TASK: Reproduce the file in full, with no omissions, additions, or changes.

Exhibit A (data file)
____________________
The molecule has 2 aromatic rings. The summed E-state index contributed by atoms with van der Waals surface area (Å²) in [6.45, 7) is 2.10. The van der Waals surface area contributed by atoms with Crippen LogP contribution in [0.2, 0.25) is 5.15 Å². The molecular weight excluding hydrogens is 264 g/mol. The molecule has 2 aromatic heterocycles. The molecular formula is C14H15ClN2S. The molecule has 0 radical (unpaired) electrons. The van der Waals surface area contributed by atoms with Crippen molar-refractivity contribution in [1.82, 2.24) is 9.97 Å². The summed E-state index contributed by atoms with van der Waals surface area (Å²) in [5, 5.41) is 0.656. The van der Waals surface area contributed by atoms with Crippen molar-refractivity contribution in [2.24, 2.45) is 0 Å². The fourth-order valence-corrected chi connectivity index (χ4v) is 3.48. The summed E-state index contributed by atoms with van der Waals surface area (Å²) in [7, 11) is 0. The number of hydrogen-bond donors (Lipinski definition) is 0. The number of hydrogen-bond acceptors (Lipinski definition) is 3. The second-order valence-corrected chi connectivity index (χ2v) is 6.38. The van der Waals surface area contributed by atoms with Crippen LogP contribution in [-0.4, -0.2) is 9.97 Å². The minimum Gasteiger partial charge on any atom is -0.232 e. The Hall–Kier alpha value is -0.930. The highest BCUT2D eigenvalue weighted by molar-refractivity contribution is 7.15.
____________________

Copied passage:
The molecule has 2 aromatic rings. The summed E-state index contributed by atoms with van der Waals surface area (Å²) in [6.45, 7) is 2.10. The van der Waals surface area contributed by atoms with Crippen LogP contribution in [0.2, 0.25) is 5.15 Å². The molecular weight excluding hydrogens is 264 g/mol. The molecule has 2 aromatic heterocycles. The molecular formula is C14H15ClN2S. The molecule has 0 radical (unpaired) electrons. The van der Waals surface area contributed by atoms with Crippen molar-refractivity contribution in [1.82, 2.24) is 9.97 Å². The summed E-state index contributed by atoms with van der Waals surface area (Å²) in [5, 5.41) is 0.656. The van der Waals surface area contributed by atoms with Crippen molar-refractivity contribution in [2.24, 2.45) is 0 Å². The fourth-order valence-corrected chi connectivity index (χ4v) is 3.48. The summed E-state index contributed by atoms with van der Waals surface area (Å²) in [7, 11) is 0. The number of hydrogen-bond donors (Lipinski definition) is 0. The number of hydrogen-bond acceptors (Lipinski definition) is 3. The second-order valence-corrected chi connectivity index (χ2v) is 6.38. The van der Waals surface area contributed by atoms with Crippen LogP contribution in [-0.4, -0.2) is 9.97 Å². The minimum Gasteiger partial charge on any atom is -0.232 e. The Hall–Kier alpha value is -0.930. The highest BCUT2D eigenvalue weighted by molar-refractivity contribution is 7.15.